Physical activity programmes can help to prevent functional decline in the elderly. Until now, such programmes use to target either on healthy community-dwelling seniors or on elderly living in special residences or care institutions. Sedentary or frail people, however, are difficult to reach when they live in their own homes. The general practitioner's (GP) practice offers a unique opportunity to acquire these people for participation in activity programmes. We conceptualised a multidimensional home-based exercise programme that shall be delivered to the target group through cooperation between GPs and exercise therapists. In order to prepare a randomised controlled trial (RCT), a feasibility study is being conducted.
The study is designed as a single arm interventional trial. We plan to recruit 90 patients aged 70 years and above through their GPs. The intervention lasts 12 weeks and consists of physical activity counselling, a home-exercise programme, and exercise consultations provided by an exercise therapist in the GP's practice and via telephone. The exercise programme consists of two main components: 1. a combination of home-exercises to improve strength, flexibility and balance, 2. walking for exercise to improve aerobic capacity. Primary outcome measures are: appraisal by GP, undesirable events, drop-outs, adherence. Secondary outcome measures are: effects (a. motor tests: timed-up-and-go, chair rising, grip strength, tandem stand, tandem walk, sit-and-reach; b. telephone interview: PRISCUS-Physical Activity Questionnaire, Short Form-8 Health Survey, three month recall of frequency of falls, Falls Efficacy Scale), appraisal by participant, exercise performance, focus group discussion. Data analyses will focus on: 1. decision-making concerning the conduction of a RCT, 2. estimation of the effects of the programme, detection of shortcomings and identification of subgroups with contrary results, 3. feedback to participants and to GPs.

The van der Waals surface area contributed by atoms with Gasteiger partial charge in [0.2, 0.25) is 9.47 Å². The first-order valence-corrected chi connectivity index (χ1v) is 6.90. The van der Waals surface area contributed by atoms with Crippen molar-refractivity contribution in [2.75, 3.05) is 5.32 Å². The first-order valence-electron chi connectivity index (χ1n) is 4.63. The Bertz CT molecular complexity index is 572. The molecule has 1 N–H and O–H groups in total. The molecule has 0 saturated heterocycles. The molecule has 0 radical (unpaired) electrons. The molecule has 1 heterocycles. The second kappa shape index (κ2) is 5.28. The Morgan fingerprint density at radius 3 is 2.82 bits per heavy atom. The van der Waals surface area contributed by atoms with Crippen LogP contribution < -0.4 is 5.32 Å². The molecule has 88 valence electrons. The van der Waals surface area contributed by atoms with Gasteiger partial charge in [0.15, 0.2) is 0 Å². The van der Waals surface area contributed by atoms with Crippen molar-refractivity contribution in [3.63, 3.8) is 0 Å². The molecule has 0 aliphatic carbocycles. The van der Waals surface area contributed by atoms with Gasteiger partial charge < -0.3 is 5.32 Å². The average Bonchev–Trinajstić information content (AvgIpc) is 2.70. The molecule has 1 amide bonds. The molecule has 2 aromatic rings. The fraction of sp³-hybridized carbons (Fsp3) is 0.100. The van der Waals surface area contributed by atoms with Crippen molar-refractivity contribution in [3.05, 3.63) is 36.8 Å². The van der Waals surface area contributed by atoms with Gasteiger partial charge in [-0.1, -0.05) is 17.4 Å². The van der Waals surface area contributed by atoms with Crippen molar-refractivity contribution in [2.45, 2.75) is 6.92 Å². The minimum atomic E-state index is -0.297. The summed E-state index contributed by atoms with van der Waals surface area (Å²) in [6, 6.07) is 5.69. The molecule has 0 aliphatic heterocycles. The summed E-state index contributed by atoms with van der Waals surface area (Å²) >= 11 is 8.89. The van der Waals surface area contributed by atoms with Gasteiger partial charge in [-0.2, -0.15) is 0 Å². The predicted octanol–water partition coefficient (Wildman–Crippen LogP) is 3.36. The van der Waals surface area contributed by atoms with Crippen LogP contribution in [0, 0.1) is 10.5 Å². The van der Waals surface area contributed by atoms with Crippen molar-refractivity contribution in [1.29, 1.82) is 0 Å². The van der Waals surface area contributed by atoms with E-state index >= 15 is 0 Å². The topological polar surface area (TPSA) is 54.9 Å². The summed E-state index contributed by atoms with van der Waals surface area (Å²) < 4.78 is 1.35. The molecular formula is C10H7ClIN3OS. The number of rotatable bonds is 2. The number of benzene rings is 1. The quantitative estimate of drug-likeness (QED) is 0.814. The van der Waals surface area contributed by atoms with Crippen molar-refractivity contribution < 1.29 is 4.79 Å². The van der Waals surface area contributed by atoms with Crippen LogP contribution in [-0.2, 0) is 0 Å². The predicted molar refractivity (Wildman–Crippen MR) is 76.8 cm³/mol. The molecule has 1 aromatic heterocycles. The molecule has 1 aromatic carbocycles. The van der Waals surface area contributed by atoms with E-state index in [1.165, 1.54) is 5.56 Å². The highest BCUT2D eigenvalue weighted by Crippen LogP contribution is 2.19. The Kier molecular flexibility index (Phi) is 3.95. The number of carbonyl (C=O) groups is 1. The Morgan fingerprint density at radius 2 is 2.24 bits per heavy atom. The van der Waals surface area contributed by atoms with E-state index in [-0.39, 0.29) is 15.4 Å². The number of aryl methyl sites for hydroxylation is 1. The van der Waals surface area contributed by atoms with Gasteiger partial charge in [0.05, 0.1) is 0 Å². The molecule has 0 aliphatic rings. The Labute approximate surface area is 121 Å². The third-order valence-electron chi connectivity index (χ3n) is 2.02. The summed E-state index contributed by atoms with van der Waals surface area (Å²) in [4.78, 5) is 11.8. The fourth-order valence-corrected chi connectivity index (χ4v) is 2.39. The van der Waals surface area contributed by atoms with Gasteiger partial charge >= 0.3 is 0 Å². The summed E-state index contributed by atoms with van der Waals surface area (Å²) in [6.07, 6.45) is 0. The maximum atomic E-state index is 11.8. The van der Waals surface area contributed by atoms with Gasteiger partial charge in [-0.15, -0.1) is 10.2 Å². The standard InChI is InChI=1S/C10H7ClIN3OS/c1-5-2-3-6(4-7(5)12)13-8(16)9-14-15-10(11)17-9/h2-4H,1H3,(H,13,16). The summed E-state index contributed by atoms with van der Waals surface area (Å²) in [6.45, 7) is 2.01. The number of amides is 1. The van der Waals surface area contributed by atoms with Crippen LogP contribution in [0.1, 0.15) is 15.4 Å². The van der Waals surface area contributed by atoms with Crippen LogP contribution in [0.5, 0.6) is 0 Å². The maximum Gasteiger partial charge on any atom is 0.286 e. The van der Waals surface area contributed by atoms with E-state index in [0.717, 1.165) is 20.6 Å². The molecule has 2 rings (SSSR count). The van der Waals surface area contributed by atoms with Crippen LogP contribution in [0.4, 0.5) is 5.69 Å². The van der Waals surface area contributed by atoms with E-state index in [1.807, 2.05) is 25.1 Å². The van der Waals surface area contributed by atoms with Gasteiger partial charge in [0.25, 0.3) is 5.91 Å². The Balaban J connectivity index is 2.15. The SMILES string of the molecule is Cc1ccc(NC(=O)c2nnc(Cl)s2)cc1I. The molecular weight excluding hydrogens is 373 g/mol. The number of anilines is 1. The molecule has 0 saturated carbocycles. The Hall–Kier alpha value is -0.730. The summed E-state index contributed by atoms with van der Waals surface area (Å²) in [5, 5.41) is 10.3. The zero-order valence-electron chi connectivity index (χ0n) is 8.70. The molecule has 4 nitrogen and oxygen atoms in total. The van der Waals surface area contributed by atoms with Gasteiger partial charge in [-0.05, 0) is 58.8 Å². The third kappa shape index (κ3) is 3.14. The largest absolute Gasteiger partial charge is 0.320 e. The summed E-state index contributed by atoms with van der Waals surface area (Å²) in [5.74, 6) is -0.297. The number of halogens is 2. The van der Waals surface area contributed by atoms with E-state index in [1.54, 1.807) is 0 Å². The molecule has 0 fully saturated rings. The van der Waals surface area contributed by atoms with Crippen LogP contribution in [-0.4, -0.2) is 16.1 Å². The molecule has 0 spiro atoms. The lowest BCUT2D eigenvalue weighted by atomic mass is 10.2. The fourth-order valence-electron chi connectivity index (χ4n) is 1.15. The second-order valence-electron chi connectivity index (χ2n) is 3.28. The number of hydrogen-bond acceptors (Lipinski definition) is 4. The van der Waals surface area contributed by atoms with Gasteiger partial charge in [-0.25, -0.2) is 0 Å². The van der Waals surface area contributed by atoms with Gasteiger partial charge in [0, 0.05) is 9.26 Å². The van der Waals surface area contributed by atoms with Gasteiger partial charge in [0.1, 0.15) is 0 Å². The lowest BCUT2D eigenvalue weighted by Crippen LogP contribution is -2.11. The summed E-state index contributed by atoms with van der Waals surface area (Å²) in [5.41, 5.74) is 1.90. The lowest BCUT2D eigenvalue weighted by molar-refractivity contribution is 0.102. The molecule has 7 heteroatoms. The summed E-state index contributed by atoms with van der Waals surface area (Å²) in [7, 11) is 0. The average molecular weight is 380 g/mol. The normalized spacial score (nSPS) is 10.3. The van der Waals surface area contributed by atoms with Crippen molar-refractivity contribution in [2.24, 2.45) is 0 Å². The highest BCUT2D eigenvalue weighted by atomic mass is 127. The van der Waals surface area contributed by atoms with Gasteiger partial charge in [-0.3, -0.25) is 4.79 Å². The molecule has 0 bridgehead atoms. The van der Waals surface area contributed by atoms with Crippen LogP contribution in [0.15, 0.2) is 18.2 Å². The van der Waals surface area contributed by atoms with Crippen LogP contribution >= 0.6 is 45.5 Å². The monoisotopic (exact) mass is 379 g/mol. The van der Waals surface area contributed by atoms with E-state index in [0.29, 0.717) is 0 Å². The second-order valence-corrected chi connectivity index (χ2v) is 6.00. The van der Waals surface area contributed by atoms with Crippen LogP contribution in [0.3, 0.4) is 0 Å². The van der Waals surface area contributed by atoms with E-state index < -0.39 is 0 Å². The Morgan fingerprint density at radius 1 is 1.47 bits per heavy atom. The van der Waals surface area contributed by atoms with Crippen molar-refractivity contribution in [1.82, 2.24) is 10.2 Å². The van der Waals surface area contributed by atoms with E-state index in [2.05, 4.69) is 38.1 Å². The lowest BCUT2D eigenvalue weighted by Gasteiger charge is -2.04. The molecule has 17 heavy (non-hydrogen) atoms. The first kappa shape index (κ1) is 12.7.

A new cooperation between GPs and exercise therapists to approach community-dwelling seniors and to deliver a home-exercise programme is object of research with regard to feasibility and acceptance. In case of success, an RCT should examine the effects of the programme. A future implementation within primary medical care may take advantage from the flexibility of the programme.
Current Controlled Trials ISRCTN58562962.